And finally, the variability of the wind direction and speed, coupled with multiple teeing options on every hole, mean that the thoughtful player can play one version of the course in the morning, and an entirely different version in the afternoon.  As my buddy Peter says, it is the perfect course to just go around and around and around.  Following are my first set of hole-by-hole photos of the entire course, with a little help from Peter and Jon Cavalier.  The current plan is to head back for an autumn visit to catch another look.  Enjoy, and stay tuned for more to come.

(click on images to enlarge)

Hole 1 – Par 4 – 325 yards

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The dramatic sand barren terrain with a ribbon of Coore & Crenshaw sculpted green invites the player to begin anew the adventure of this greatest of games.  The 1st is a gentle handshake from the tee – shortish, with ample area to land that first nervous drive of the day.  Gentility goes right out the window on the uphill approach to a small tiered green flanked by nasty bunkers.  Sand Valley’s opener gives the player a full preview of the look, feel, and strategic demands to come.

Hole 2 – Par 4 – 395 yards

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Word around the campfire is that this two-shotter is inspired by the opener at Pine Valley.  The player must choose off the tee – angle of approach or shorter approach distance.  Can’t have both.  Classic strategy.  The approach on the 2nd plays uphill over two large cross-bunkers to an outstanding green that slopes from high back right to low front left.  Awkward approach angles and whipping winds can lead to a missed green. Steep slopes left, right, and back require creativity and deft touch for any chance at an up-and-down.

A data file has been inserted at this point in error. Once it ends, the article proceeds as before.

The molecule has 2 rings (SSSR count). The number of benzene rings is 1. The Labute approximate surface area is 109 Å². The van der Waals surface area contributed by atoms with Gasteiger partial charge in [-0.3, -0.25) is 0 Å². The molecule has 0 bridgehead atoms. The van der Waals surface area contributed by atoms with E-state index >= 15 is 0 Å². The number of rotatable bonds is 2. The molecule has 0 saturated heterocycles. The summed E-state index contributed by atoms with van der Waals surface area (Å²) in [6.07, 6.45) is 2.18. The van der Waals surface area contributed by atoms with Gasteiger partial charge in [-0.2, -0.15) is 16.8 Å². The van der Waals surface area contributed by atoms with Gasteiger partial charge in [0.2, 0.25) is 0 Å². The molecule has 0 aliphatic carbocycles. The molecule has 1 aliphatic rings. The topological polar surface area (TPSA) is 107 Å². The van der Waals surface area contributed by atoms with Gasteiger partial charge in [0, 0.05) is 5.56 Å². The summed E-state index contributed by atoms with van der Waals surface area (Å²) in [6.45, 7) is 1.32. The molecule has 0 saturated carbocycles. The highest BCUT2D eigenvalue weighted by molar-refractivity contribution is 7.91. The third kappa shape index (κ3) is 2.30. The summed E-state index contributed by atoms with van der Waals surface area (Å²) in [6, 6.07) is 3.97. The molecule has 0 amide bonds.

Hole 3 – Par 3 – 192 yards

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Guarded front-right by a large mound and left by a bunker, the third requires a solidly struck tee ball to find the green.  A miss right on the 3rd bounds into a collection area.  The mound comes into play again as the player must decide how to use it or avoid it to cozy up a recovery.  The bunker left begins short of the green and runs the full length.  All manner of awkward bunker shots are possible for tee shots that stray left.  The 3rd is the first of an outstanding set of Coore-Crenshaw one-shotters.

Hole 4 – Par 5 – 557 yards

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The first of Sand Valley’s three-shotters plays uphill over rumpled ground to a green set just below one of the high points on the course.  A steady and visually arresting climb.  The subtly contoured green is surrounded by artful bunkers and playable slopes.  Approach through the air or along the ground are both options.  Just enough choice to add the mental confusion to the mix that C&C prize so highly.  Climbing the hill to the 5th tee, a glance back provides another reminder of the grand scale of this magnificent land that was underneath a glacial lake for thousands of years.

Hole 5 – Par 3 – 164 yards

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A dramatic reveal awaits the player upon reaching the hilltop.  The domed green lies below, with the 6th hole to the right, the alternate 6th to the left, and an expanse of sand barren beyond.  Breathtaking and pulse quickening, all at once.  There are no easy putts on the 5th green, and par is a good score.  One final look back at the tee above reinforces just how exciting the golf adventure at Sand Valley is.  No ocean necessary.

Hole 6 – Par 4 – 445 yards

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Photo by Jon Cavalier

The subtle brilliance of this hole begins in the rumpled fairway, and the angles created by its staggered bunkers.  Line and distance options abound, demanding thought and execution.  The 6th culminates with a large, outstanding green, fronted right by a bunker and surrounded by slopes and runoffs. Use the contours skillfully, and access to all pins is available.  Miss your mark, and a tough up-and-down awaits.

Hole 7 – Par 5 – 536 yards